Filing Bankruptcy And Your Income

Too many clients and potential clients have consulted with a bankruptcy attorney about filing bankruptcy and they insisted that they have no income. Upon questioning them, what they really meant is that they were not making as much money as they would like. Or they meant their gross income was not sufficient to pay all of their minimum debts. Or, their net income was at zero or close to zero. Hire Car Accident Attorney Kansas City if you need attorney after having car accident.

While to normal humans, these ideas may be clear and true, to non-humans such as lawyers and bankruptcy trustees, they are false and incorrect. In reality, to a professional the only person without any income are the homeless. And guess what —- they are not the people filing for bankruptcy.

Income for bankruptcy purposes can mean many things. It can mean such things as: 

(1) the wages earned by an employee

(2) the wages earned by a self-employed or independent contractor

(3) money given to the debtor by family and or friends

(4) money loaned to the debtor by family and or friends

(5) unemployment compensation

(6) pensions or retirement

(7) VA income no matter how designated

(8) Social Security.

Chapter 7 bankruptcy cases use the term “Current Monthly Income” in two different ways. Firstly, for Schedule I, that income is the last two months. While for Form B22A (aka the Means Test), that is the average of the last six months. Often these two forms produce a different monthly income amount. That is expected and this by itself does not mean there is a problem.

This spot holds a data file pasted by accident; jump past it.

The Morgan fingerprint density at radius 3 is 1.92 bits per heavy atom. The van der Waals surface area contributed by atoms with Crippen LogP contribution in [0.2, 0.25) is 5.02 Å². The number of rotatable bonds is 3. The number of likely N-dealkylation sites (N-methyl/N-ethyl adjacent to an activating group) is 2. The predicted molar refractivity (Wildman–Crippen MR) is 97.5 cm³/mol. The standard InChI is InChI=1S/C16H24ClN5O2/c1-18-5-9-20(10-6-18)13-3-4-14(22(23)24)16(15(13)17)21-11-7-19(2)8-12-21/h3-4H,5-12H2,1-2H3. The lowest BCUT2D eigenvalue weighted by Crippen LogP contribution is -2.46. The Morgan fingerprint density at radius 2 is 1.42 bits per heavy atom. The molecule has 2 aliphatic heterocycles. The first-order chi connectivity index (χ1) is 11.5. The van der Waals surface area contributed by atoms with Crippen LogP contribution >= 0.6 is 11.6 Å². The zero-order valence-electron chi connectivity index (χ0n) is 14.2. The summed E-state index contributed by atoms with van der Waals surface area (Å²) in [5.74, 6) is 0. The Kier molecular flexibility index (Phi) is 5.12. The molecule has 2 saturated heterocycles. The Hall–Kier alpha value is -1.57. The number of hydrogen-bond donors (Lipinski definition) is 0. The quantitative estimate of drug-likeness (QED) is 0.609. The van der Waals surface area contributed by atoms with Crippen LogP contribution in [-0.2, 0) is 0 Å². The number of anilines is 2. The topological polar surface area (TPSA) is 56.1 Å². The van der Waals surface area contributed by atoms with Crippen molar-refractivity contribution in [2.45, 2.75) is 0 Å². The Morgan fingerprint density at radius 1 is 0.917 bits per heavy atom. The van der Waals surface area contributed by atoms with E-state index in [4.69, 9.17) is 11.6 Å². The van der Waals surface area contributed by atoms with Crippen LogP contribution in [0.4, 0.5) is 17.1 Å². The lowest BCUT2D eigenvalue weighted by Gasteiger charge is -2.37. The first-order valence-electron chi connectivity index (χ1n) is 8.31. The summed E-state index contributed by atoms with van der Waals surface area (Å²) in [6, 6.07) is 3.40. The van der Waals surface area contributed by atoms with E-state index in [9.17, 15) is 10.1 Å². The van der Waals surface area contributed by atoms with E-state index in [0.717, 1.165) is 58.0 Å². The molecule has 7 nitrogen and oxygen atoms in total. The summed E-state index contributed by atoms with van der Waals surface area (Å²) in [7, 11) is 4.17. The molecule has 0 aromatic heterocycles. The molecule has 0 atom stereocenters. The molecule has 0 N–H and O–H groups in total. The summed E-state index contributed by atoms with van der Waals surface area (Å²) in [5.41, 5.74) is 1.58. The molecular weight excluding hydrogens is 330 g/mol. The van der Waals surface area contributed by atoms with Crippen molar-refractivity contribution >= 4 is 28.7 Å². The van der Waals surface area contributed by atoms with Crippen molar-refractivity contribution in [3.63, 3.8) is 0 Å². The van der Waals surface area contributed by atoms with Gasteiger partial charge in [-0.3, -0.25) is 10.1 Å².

Because of the changes to the bankruptcy code in 2005, all debtors must now prove their income. Proof of income means only written documents produced by independent third parties is accepted. Normally this is pay stubs from employers, bank statements, or pay advices from unemployment compensation.

Another twist to the idea of income is that the debtor never uses the income for the month in which he actually is filing bankruptcy. This is best explained by an example. Say a debtor files for bankruptcy in July. It does not matter what day in July. So for Schedule I, the income would be the months of May and June. However, the Means Test will use the income for January through June.

The math is simple. The bankruptcy attorney adds the gross income together for each of the months, and then divides by either two or six as the case may be. For Schedule I purposes, the deductions (if any) are listed with their average monthly amounts.

If the debtor also owns and runs a business, the attorney would list on Schedule I the average business income and expenses. Schedule I also details the usual family expenses. The Means Test uses some of these deductions and expenses as listed on Schedule I. Additionally, the Means Test has its own expenses and deductions that are allowed. An example is there is a deduction for a pager but not a cell phone.

In conclusion, bankruptcy laws and forms, as well as any given debtor’s income amount, these are not simple and easy things to immediately grasp. For better or worse, it is best to have a bankruptcy attorney advise you and prepare you for filing bankruptcy.

Author: NAE

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